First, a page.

A place called university
Updated: Sep 27, 2019
My nieces and nephews started attending universities. I am teaching many first-year, first-semester students. I am now contemplating what universities mean to many different people.
Teaching first-semesters is challenging. They haven't discovered basic features of the course website; they do not know what professors do when they are not teaching; they are not used to reading intensively; they are too used to memorizing facts but not at all to constructing new arguments. They are used to getting an A in papers; Most of them are really earnest, trying to figure out what they want to do in the future and what they are expected to do, especially getting a fancy job. What they do in college appears a lot more directly connected to their future. Many are stressed out.
Should they study something practical? Should they study something impractical? Should they specialize in something early on? I am in humanities. I tend to believe that a study that appears impractical allows you to obtain deeper-level understanding of issues and critical reflection on human society. Think critically of profit-seeking. Think critically of norms. Be aware of suffering that does not surface. Be aware of the invisible cost. Be fascinated by complexity of human motivations.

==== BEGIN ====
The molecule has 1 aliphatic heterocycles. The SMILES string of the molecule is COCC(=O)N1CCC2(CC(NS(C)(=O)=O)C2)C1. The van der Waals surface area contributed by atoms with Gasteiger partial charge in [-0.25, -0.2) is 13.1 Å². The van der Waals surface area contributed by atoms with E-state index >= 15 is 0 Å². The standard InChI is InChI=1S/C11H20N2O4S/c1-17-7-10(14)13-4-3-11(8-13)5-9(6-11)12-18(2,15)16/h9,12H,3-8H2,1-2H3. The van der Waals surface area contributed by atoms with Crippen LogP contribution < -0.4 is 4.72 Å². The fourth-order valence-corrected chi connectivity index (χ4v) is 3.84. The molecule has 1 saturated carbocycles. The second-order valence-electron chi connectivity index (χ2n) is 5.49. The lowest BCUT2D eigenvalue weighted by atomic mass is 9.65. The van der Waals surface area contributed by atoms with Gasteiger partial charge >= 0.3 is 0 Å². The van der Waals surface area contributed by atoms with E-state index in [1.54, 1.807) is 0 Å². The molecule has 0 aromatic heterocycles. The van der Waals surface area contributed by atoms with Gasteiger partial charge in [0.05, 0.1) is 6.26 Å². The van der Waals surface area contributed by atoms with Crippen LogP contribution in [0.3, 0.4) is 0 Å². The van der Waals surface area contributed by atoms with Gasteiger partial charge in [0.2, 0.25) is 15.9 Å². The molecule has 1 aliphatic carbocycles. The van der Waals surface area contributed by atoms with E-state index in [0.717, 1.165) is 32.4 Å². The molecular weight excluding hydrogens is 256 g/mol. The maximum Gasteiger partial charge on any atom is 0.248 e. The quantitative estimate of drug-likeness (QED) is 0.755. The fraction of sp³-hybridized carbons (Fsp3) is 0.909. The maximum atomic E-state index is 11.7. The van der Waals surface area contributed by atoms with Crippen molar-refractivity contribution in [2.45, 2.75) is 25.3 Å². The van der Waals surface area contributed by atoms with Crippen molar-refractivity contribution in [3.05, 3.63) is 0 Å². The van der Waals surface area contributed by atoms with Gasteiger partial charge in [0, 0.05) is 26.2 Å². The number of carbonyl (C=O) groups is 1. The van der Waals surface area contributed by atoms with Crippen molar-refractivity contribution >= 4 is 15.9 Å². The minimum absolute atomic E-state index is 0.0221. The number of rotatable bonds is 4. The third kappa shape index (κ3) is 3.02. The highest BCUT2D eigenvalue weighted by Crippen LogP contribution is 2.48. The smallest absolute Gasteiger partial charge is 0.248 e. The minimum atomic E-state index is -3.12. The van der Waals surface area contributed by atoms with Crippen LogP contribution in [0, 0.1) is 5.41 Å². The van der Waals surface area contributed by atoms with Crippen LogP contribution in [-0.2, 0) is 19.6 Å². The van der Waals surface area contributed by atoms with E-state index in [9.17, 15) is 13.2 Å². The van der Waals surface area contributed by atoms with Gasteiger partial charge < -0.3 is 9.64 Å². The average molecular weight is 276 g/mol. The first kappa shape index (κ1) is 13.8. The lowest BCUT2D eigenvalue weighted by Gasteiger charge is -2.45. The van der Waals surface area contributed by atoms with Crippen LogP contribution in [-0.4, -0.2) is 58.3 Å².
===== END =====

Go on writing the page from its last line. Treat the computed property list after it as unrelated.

But yea, that's a professor talking (although, a taxi driver gave me a passionate speech on this point the other day, so it could be a driver talking). I remember I wanted to study something super practical, something that appeared giving me a head-start in the corporate world. (I thankfully met a parental intervention.) I have no rights to judge how students decide on their majors, obviously. The only hope I have is that they take at least one or two classes that will challenge them philosophically-be it literature, history, or anthropology-and I hope we teachers can capture that important opportunity to show beyond what's visible and what's profitable.
And I hope students will see the value in such an opportunity beyond the amount of readings and assignments! Study hard, but don't burn yourself out. Enjoy new silly and fun things, too!